Sony Computer Entertainment America vice president Peter Dille told game industry magazine Gamasutra this week that his company is losing tons of money because of PSP game piracy. "It's criminal what's going on, quite frankly," Dille said, adding that the video game industry needs to cooperate to address this problem together. He specifically referred to Torrent sites as one of the main culprits for P2P piracy:

"We can look at data from BitTorrent sites from the day Resistance: Retribution goes on sale and see how many copies are being downloaded illegally, and it's frankly sickening."

Sony's PSP uses a proprietary Universal Media Disk (UMD) format which, initially thought to be safe by the company, was eventually cracked in 2005. Since then, various methods of loading and playing these pirated games have appeared, most of which involved firmware downgrades or customizations.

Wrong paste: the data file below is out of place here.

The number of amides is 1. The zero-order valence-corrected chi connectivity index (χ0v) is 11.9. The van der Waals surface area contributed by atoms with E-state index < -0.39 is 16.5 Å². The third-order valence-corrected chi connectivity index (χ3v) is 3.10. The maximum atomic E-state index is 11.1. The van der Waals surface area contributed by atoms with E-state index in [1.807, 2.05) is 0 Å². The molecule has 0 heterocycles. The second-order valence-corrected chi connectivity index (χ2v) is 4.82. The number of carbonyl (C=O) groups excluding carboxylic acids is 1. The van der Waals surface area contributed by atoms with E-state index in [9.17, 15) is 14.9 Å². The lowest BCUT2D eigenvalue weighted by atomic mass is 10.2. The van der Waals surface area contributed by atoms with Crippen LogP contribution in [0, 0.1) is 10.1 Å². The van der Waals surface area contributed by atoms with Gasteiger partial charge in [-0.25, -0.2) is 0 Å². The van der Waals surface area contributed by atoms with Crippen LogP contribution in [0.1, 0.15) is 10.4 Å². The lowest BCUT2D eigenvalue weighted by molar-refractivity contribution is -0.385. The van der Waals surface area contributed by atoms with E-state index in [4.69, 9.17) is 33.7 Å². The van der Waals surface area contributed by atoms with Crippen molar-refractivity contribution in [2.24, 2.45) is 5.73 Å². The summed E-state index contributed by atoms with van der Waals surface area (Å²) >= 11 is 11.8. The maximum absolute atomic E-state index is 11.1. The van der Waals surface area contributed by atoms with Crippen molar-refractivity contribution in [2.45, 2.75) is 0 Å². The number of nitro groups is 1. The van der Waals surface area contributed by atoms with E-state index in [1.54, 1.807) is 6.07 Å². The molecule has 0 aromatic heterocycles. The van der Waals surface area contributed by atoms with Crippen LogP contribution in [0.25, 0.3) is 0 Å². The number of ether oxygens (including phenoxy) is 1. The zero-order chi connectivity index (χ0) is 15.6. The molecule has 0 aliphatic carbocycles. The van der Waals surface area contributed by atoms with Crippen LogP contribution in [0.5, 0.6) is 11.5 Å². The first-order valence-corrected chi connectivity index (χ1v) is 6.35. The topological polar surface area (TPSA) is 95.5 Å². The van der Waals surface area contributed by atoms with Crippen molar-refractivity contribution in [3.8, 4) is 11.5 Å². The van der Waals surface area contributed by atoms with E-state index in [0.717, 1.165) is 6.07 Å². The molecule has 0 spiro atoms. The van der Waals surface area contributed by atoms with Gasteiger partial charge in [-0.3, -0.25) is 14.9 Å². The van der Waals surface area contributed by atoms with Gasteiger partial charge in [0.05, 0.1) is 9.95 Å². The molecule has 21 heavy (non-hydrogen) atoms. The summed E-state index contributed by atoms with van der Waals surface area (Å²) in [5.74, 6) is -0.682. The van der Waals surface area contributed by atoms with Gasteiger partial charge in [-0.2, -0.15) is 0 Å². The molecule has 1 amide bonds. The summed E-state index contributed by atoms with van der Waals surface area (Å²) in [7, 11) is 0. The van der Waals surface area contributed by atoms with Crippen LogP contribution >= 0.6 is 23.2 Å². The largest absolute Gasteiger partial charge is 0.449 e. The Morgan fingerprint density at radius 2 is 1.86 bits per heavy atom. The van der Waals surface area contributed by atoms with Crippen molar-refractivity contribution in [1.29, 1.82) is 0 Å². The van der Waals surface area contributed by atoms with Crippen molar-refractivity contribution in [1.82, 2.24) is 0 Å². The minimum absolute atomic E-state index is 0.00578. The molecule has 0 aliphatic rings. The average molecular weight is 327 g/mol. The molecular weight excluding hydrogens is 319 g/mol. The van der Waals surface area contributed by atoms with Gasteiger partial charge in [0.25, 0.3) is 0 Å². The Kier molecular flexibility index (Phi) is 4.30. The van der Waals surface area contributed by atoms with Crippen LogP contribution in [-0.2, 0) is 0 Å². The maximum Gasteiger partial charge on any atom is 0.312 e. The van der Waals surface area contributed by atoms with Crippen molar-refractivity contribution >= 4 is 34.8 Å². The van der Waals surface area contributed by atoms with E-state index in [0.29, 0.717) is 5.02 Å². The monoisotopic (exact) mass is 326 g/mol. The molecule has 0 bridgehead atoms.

Sony can't really do too much about this because a more effective protection would involve changing the hardware, and there are millions of PSPs already out there. Dille agnowledged this problem by saying that the "toothpaste is out of the tube".

However, he believes that Sony can appeal to gamers to do the right thing and buy, rather than download, games. Video game fans should understand that a platform like the PSP could go away if people continued to pirate games.

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